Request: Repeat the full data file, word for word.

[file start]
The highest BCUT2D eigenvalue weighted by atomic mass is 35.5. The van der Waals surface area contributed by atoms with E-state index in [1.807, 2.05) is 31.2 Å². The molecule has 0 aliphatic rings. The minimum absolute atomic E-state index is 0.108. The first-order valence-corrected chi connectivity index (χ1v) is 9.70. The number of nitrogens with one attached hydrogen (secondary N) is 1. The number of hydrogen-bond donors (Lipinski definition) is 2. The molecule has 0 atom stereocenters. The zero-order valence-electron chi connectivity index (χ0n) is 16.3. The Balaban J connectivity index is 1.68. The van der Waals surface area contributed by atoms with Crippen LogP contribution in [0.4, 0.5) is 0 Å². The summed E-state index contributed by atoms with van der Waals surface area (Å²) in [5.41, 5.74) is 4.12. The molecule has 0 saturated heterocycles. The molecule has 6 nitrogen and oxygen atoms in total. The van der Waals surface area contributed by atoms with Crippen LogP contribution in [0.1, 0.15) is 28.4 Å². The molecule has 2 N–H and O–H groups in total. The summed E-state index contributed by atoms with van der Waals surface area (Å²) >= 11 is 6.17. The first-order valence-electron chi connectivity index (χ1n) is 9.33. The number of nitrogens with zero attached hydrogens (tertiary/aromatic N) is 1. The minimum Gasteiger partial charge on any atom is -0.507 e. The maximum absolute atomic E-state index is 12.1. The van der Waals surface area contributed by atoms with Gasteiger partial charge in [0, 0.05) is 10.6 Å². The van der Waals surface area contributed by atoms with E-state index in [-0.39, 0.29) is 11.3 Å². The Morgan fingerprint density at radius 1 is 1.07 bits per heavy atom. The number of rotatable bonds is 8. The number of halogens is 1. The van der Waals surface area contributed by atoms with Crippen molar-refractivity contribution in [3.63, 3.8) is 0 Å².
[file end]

The highest BCUT2D eigenvalue weighted by atomic mass is 35.5. The van der Waals surface area contributed by atoms with E-state index in [1.807, 2.05) is 31.2 Å². The molecule has 0 aliphatic rings. The minimum absolute atomic E-state index is 0.108. The first-order valence-corrected chi connectivity index (χ1v) is 9.70. The number of nitrogens with one attached hydrogen (secondary N) is 1. The number of hydrogen-bond donors (Lipinski definition) is 2. The molecule has 0 atom stereocenters. The zero-order valence-electron chi connectivity index (χ0n) is 16.3. The Balaban J connectivity index is 1.68. The van der Waals surface area contributed by atoms with Crippen LogP contribution in [0.4, 0.5) is 0 Å². The summed E-state index contributed by atoms with van der Waals surface area (Å²) in [5.41, 5.74) is 4.12. The molecule has 0 saturated heterocycles. The molecule has 6 nitrogen and oxygen atoms in total. The van der Waals surface area contributed by atoms with Crippen LogP contribution in [0.1, 0.15) is 28.4 Å². The molecule has 2 N–H and O–H groups in total. The summed E-state index contributed by atoms with van der Waals surface area (Å²) >= 11 is 6.17. The first-order valence-electron chi connectivity index (χ1n) is 9.33. The number of nitrogens with zero attached hydrogens (tertiary/aromatic N) is 1. The minimum Gasteiger partial charge on any atom is -0.507 e. The maximum absolute atomic E-state index is 12.1. The van der Waals surface area contributed by atoms with Gasteiger partial charge in [0, 0.05) is 10.6 Å². The van der Waals surface area contributed by atoms with E-state index in [-0.39, 0.29) is 11.3 Å². The Morgan fingerprint density at radius 1 is 1.07 bits per heavy atom. The number of rotatable bonds is 8. The number of halogens is 1. The van der Waals surface area contributed by atoms with Crippen molar-refractivity contribution in [3.63, 3.8) is 0 Å².